The dry thorn forests of southeast Gujarat were rich rainforests nearly 55 million years ago. The recent discovery of a wood fossil, whose closest living relatives are rainforest trees, adds proof to this theory.
Plant fossils can help palaeobotanists reconstruct ancient vegetation. Scientists have discovered numerous such fossils from the 55 million-year-old Vastan lignite mine in Gujarat’s Surat district. In an excavation here, palaeontologists at Lucknow’s Birbal Sahni Institute of Palaeosciences, too, came across a small wood fossil.
“It was brown in colour, around 8 cm long and 5 cm wide,” says R. C. Mehrotra, one of the co-authors of the study published in Palaeoworld.
When the team observed its fine wood slivers under a microscope, they noted several minuscule wood cells and rays (pale streaks on a tree trunk that run parallel to the circular tree rings). These closely resembled the wood of plants in the mahogany family (Meliaceae). The characteristic long rays of the fossil helped narrow the search further: they were similar to those of living evergreen trees belonging to the genus Chisocheton, which are found in parts of India, China, south Asia and Australia.
The scientists realised their find was very similar to a wood fossil Chisochetonoxylon bengalensis (named for its similarity with Chisocheton tree wood) discovered in West Bengal in 1979.
However, the new fossil’s vessels (a type of plant cell) were smaller and rays arranged in fewer layers. They christened their find Chisochetonoxylon vastanensis.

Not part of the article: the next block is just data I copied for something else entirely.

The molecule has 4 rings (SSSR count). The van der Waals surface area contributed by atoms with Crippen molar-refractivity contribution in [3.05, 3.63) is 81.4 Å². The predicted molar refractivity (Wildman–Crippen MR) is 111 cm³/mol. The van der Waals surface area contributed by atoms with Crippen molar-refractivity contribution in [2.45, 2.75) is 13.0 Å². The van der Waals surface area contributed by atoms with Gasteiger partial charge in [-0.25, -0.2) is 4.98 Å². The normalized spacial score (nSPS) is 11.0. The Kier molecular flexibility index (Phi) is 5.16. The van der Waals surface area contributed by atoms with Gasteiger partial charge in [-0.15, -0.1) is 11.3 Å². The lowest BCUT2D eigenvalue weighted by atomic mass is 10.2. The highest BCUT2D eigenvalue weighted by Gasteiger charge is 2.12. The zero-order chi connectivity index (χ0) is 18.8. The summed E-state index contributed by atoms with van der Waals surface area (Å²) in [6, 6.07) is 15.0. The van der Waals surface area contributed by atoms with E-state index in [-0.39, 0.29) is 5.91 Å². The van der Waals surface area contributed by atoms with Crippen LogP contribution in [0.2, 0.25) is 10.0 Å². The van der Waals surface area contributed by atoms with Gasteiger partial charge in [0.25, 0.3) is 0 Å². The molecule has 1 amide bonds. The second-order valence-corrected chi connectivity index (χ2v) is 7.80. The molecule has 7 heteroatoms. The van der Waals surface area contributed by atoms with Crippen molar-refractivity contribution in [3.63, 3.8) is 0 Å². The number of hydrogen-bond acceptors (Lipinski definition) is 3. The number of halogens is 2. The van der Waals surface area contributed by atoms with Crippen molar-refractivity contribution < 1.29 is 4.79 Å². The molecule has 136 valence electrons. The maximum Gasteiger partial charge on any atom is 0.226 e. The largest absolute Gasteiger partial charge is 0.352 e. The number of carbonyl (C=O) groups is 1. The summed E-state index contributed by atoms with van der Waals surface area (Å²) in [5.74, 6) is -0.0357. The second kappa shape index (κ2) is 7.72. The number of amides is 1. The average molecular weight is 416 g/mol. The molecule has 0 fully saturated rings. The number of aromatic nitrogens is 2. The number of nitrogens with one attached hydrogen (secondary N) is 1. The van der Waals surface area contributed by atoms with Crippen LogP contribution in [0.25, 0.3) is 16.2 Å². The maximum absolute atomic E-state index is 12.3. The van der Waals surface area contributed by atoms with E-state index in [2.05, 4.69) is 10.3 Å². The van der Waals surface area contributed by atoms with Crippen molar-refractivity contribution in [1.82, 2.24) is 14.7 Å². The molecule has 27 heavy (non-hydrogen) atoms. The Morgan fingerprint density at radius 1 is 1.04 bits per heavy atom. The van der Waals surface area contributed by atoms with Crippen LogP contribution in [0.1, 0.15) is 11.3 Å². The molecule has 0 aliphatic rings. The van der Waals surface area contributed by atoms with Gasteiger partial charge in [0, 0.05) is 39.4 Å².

Vastan has also yielded other evergreen tree fossils in the past, the closest living relatives (based on morphology) of which include Aglaia and Calophyllum trees found in India's evergreen forests. Hence, the Vastan area – where tropical thorn forests now dominate – was a “luxurious” evergreen forest around 55 million years ago, write the authors. The reason lies in continental drift: as the Indian subcontinent broke away from the supercontinent Gondwanaland and drifted near the Equator, the resulting tropical weather created lush rainforests here, they add. As the landmass moved further north and away from the equator, drier vegetation replaced these forests.
Researcher Anusree A.S. Pillai of Norway’s Oslo University, who has studied ancient vegetation changes in India from tiny plant fossils, agrees. “These studies put together do point to the existence of evergreen forests in the region during this time,” she wrote in an email to The Hindu.